There are respectable arguments for an ETS but the one Labor has in mind could easily be expensive and futile. I am wary of a system which creates new vested interests - which an ETS will do. I suspect that a straight carbon tax or charge could be more transparent and easier to change if conditions change or our understanding of the science changes.
Then there’s the question of the best mechanism for reducing emissions on which an international agreement might be reached. There is much to be said for an emissions trading scheme. It was, after all, the mechanism for emission reduction ultimately chosen by the Howard government. It enables an increasing market price to be set for carbon through capping volumes of emissions. The allocation of permits should mean that more carbon-efficient businesses have a surplus that can be sold to more carbon-intensive ones. At an international level, an emissions trading scheme could mean that rich, energy intensive countries have to buy permits from poor ones. This could be its great appeal for countries like China and India.
If Australia is greatly to reduce its carbon emissions, the price of carbon intensive products should rise. The Coalition has always been instinctively cautious about new or increased taxes. That’s one of the reasons why the former government opted for an emissions trading scheme over a straight-forward carbon tax. Still, a new tax would be the intelligent skeptic’s way to deal with minimising emissions because it would be much easier than a property right to reduce or to abolish should the justification for it change.
The fact that people don’t really understand what an emissions trading scheme entails is actually its key political benefit. Unlike a tax, which people would instinctively question, it’s easy to accept a trading scheme supported by businesses that see it as a money-making opportunity and environmentalists who assure people that it will help to save the planet. Forget the contested science and the dubious economics, an emissions trading scheme is brilliant, if hardly-honest politics because people have come to think that it’s a cost-less way to avoid climate catastrophe.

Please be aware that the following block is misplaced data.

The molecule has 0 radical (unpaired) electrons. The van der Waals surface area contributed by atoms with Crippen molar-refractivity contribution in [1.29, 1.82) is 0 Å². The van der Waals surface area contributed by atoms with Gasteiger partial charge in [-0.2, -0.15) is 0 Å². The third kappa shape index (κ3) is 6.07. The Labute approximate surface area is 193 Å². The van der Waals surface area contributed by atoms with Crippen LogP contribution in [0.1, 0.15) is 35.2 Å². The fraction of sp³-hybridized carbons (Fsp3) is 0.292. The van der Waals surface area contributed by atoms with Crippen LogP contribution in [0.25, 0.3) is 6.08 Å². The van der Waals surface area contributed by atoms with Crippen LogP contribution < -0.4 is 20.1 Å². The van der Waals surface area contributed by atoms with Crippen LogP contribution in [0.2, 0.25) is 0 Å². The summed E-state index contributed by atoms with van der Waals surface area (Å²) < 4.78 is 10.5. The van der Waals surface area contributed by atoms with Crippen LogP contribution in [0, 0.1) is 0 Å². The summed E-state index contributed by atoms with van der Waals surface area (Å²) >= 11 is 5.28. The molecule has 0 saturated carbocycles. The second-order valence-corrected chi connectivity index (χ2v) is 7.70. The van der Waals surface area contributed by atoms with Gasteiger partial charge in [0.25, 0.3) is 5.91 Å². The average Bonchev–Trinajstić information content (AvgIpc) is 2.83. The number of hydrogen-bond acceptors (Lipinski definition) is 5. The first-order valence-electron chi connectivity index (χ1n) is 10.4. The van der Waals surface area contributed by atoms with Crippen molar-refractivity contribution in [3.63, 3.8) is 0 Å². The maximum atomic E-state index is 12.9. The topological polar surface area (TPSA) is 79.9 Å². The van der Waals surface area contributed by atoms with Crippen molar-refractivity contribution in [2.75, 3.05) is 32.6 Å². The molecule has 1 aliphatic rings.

I mean in the end this whole thing is a question of fact, not faith, or it should be a question of fact not faith and we can discover whether the planet is warming or not by measurement. And it seems that notwithstanding the dramatic increases in man made CO2 emissions over the last decade, the world’s warming has stopped. Now admittedly we are still pretty warm by recent historical standards but there doesn’t appear to have been any appreciable warming since the late 1990s.
I am confident, based on the science we have, that mankind does make a difference to climate, almost certainly the impact of humans on the planet extends to climate.
...we do not believe in artificially imposing a carbon price on consumers. There will be no carbon price on consumers under a Coalition government.
Now, we do have policy out there. We've had it out there since February. It basically goes - it involves going to the market and buying abatements through soil carbon, through tree planting, through businesses that are prepared to change their processes to less emitting ones. It will reduce our emissions by five per cent by 2020, so we will achieve our targets. Now, that's our commitment. It's doable. It's deliverable.
Well, I’ve always thought that climate change was real because I’ve always known about the ice age and other things which indicate that over time climate does change and I’ve long thought that, all things being equal, adding to carbon dioxide concentrations is going to change the climate but that’s why we’ve got a strong policy to deal with climate change, a much better policy than the Government’s new tax.
Yeah look I never said it was a myth. I once used some colourful language describing the so-called settled science of climate change but look, climate change is real, humanity does make a contribution to it and we’ve got to take effective action against it. I mean, that’s my position and that’s always been my position but I’ve never been in favour of a carbon tax or an emissions trading scheme...